According to the NCSBN, the NCLEX’s “test plan” — that is, its broad content sections — is divided into four major patient-need categories: safe and effective care environment; health promotion and maintenance; psychological integrity; and physiological integrity. The fundamental areas of nursing care — the nursing process, caregiving, communication, documentation, and teaching/learning — are assessed throughout the questions. The percentage of test questions assigned to each patient-need category is determined in advance, based on practice analysis reports and the expert judgment of the NCLEX Examination Committee. Nursing students can find a complete breakdown of the test plan on the NCSBN website.

The Timing

Testers will have up to six hours to answer a series of questions based on the test plan. Nursing candidates must answer a minimum of 75 questions and up to a maximum of 265 questions. Most of the questions on the NCLEX are standard multiple-choice format, although the NCSBN added several new format questions in recent years. These include multiple correct response questions, fill-in-the-blank math calculations, the correct ordering of certain procedure steps, and the identification of body parts or areas on drawings.

The Results

Test results are not available immediately. Following the NCLEX, moreover, testers will not receive their scores, but they will be notified if they passed the exam. Exam results are provided to the state board of nursing where the nurse graduate applies for licensure. It can take up to six weeks to receive official results from the state board of nursing, although some states allow applicants to learn unofficial exam results within 48 hours. Candidates can find a list of state boards that permit this on the NCSBN website.

If a prospective nurse answers at least 75 questions and does not pass the NCLEX, she will receive a Candidate Performance Report (CPR). The first page of this report contains a brief explanation of how CAT works, how many questions a tester answered, and some suggestions on how to use other diagnostic information provided.

On the second page, the CPR provides information about the candidate’s specific performance in the different areas of the test. The report identifies strengths and weaknesses to enable candidates to focus their study efforts as they prepare to re-take the exam. Prospective nurses are allowed to sit for the NCLEX up to eight times in a given year (though some states limit this further), but they must wait at least 45 days between each attempt.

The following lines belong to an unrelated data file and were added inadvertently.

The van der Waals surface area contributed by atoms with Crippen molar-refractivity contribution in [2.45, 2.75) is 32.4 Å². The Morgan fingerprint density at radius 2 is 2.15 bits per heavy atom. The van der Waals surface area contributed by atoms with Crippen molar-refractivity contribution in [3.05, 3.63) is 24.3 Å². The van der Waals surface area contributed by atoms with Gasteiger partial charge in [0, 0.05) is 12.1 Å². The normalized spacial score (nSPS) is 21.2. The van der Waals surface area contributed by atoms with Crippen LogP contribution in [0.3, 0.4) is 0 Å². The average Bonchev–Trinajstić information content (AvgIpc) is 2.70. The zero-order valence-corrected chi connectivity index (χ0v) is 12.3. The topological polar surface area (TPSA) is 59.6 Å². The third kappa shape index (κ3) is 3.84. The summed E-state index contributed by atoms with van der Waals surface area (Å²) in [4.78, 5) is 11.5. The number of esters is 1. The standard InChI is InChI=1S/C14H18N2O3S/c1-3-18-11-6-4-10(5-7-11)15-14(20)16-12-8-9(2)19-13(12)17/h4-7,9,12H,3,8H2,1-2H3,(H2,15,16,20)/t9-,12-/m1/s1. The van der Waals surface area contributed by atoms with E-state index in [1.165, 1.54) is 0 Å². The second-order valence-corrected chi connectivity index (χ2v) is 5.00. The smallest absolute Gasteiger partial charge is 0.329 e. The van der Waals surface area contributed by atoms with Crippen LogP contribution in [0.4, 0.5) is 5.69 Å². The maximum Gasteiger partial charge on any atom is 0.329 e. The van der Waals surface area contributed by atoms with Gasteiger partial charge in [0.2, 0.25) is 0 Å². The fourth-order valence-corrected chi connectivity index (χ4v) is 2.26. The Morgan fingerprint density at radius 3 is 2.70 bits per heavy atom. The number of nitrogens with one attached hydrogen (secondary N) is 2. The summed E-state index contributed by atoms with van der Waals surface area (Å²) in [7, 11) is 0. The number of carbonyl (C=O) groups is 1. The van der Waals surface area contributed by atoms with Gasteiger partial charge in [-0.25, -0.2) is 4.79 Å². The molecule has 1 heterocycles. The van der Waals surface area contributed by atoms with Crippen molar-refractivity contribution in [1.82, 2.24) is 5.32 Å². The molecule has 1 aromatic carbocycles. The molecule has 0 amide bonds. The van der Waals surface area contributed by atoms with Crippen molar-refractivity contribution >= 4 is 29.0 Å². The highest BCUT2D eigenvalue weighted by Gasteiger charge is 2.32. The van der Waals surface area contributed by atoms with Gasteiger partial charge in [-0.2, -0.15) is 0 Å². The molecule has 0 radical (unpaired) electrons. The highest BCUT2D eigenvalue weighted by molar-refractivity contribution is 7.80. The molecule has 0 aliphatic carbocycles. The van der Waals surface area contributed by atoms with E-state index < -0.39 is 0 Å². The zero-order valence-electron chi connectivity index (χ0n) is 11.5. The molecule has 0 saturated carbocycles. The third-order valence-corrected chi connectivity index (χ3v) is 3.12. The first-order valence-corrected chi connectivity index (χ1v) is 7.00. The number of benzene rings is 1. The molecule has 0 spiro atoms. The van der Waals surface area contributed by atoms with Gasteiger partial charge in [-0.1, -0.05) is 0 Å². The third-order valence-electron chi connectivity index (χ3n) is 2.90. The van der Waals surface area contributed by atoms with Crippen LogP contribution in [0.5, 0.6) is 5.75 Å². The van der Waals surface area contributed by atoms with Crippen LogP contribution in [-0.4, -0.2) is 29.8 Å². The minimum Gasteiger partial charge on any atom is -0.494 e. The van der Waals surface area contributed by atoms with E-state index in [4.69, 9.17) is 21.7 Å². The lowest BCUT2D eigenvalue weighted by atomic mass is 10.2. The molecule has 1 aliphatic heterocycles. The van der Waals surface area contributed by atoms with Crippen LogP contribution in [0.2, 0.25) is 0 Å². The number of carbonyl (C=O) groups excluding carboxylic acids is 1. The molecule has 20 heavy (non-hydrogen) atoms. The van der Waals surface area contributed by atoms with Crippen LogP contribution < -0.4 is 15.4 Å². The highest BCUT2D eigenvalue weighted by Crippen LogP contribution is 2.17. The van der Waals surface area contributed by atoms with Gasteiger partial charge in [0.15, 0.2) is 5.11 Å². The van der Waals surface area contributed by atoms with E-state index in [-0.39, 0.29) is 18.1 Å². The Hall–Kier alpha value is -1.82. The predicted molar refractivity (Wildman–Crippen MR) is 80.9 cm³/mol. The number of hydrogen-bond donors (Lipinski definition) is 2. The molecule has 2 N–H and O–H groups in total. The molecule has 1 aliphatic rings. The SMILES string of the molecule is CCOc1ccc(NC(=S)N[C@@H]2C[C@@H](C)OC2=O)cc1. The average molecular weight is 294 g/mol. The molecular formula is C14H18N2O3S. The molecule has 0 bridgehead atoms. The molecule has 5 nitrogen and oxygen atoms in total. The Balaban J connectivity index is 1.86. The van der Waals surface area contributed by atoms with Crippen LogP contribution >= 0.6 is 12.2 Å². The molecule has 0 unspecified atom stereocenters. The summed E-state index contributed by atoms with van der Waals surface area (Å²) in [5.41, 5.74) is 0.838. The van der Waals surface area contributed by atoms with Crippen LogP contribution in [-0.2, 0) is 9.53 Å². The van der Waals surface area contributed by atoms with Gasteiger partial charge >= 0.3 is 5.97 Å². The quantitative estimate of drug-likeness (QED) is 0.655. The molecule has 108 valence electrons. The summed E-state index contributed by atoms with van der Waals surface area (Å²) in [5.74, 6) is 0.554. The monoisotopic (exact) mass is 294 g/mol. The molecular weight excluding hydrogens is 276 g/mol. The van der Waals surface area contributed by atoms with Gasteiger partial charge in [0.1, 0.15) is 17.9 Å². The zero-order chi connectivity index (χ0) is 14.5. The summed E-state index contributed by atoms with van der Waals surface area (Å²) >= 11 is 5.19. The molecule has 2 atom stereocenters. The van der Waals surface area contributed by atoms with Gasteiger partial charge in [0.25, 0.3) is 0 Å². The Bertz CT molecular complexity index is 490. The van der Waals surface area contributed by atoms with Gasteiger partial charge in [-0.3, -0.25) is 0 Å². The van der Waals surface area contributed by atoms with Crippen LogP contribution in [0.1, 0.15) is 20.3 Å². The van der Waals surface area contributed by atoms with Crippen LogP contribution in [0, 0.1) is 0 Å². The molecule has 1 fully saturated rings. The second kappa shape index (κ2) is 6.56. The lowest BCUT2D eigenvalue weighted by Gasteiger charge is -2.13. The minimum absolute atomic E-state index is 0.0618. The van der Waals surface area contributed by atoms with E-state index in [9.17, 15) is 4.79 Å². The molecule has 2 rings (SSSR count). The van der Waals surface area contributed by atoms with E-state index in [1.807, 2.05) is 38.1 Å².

Most aspiring RNs — about 88 percent — pass the NCLEX the first time they take it. Even though it’s a challenging exam, take heart that if you prepare, you are likely to fare well.

Getting Prepared

Although most students are well prepared in nursing school to take the NCLEX, there is still a high level of stress about the exam. After all, many years of work have led up to this milestone.

Beyond the NCSBN’s excellent resources and information, including several online review courses of varying lengths and costs, there are independent tutors who prepare students for the NCLEX and related academic areas. There are also test-prep classes offered by companies such as Kaplan, and free online courses available at websites like Khan Academy. Finally, there are many NCLEX review books to choose from at different prices.

_You can use Noodle to search for NCLEX tutors and tutoring centers based on your preferred location, price, and other factors._

By becoming familiar with the exam and reviewing the concepts and skills covered, much of the test-related anxiety can be minimized. It’s important to remember that the past several years spent in nursing school have prepared graduates well — this is just the final hurdle to beginning your new career.

Good luck!

(n.d.). Retrieved February 10, 2015, from National Council of State Boards of Nursing{: target=”_blank” rel=”nofollow” }.

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About the Editor

Tom Meltzer spent over 20 years writing and teaching for The Princeton Review, where he was lead author of the company's popular guide to colleges, before joining Noodle.